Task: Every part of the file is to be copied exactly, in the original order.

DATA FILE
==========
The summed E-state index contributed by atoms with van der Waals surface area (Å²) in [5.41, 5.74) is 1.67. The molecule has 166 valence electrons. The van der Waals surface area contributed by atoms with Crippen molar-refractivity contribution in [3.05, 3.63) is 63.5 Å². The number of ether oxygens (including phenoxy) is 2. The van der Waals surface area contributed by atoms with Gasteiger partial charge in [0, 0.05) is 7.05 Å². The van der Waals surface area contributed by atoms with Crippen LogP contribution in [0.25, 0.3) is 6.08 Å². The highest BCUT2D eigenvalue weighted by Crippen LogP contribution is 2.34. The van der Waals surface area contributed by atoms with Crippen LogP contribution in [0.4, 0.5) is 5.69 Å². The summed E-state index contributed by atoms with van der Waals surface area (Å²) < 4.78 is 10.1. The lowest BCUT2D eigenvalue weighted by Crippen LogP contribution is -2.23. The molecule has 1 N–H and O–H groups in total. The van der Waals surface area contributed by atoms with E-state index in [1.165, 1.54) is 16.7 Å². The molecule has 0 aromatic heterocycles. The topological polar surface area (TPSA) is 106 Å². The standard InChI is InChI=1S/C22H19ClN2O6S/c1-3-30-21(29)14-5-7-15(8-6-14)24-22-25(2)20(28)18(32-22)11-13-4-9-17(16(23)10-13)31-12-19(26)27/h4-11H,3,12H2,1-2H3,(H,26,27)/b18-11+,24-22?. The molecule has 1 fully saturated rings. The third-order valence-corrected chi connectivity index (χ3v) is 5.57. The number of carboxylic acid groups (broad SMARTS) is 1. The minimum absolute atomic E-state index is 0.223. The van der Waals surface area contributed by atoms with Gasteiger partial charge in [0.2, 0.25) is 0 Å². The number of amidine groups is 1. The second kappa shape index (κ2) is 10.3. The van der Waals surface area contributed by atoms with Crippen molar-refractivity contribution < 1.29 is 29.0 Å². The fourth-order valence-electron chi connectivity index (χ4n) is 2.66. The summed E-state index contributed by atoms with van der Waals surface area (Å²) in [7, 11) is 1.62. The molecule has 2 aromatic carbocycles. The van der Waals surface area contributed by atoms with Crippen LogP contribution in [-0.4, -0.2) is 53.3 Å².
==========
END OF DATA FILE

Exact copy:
The summed E-state index contributed by atoms with van der Waals surface area (Å²) in [5.41, 5.74) is 1.67. The molecule has 166 valence electrons. The van der Waals surface area contributed by atoms with Crippen molar-refractivity contribution in [3.05, 3.63) is 63.5 Å². The number of ether oxygens (including phenoxy) is 2. The van der Waals surface area contributed by atoms with Gasteiger partial charge in [0, 0.05) is 7.05 Å². The van der Waals surface area contributed by atoms with Crippen LogP contribution in [0.25, 0.3) is 6.08 Å². The highest BCUT2D eigenvalue weighted by Crippen LogP contribution is 2.34. The van der Waals surface area contributed by atoms with Crippen LogP contribution in [0.4, 0.5) is 5.69 Å². The summed E-state index contributed by atoms with van der Waals surface area (Å²) < 4.78 is 10.1. The lowest BCUT2D eigenvalue weighted by Crippen LogP contribution is -2.23. The molecule has 1 N–H and O–H groups in total. The van der Waals surface area contributed by atoms with E-state index in [1.165, 1.54) is 16.7 Å². The molecule has 0 aromatic heterocycles. The topological polar surface area (TPSA) is 106 Å². The standard InChI is InChI=1S/C22H19ClN2O6S/c1-3-30-21(29)14-5-7-15(8-6-14)24-22-25(2)20(28)18(32-22)11-13-4-9-17(16(23)10-13)31-12-19(26)27/h4-11H,3,12H2,1-2H3,(H,26,27)/b18-11+,24-22?. The molecule has 1 fully saturated rings. The third-order valence-corrected chi connectivity index (χ3v) is 5.57. The number of carboxylic acid groups (broad SMARTS) is 1. The minimum absolute atomic E-state index is 0.223. The van der Waals surface area contributed by atoms with Gasteiger partial charge in [0.2, 0.25) is 0 Å². The number of amidine groups is 1. The second kappa shape index (κ2) is 10.3. The van der Waals surface area contributed by atoms with Crippen molar-refractivity contribution < 1.29 is 29.0 Å². The fourth-order valence-electron chi connectivity index (χ4n) is 2.66. The summed E-state index contributed by atoms with van der Waals surface area (Å²) in [7, 11) is 1.62. The molecule has 2 aromatic carbocycles. The van der Waals surface area contributed by atoms with Crippen LogP contribution in [-0.4, -0.2) is 53.3 Å².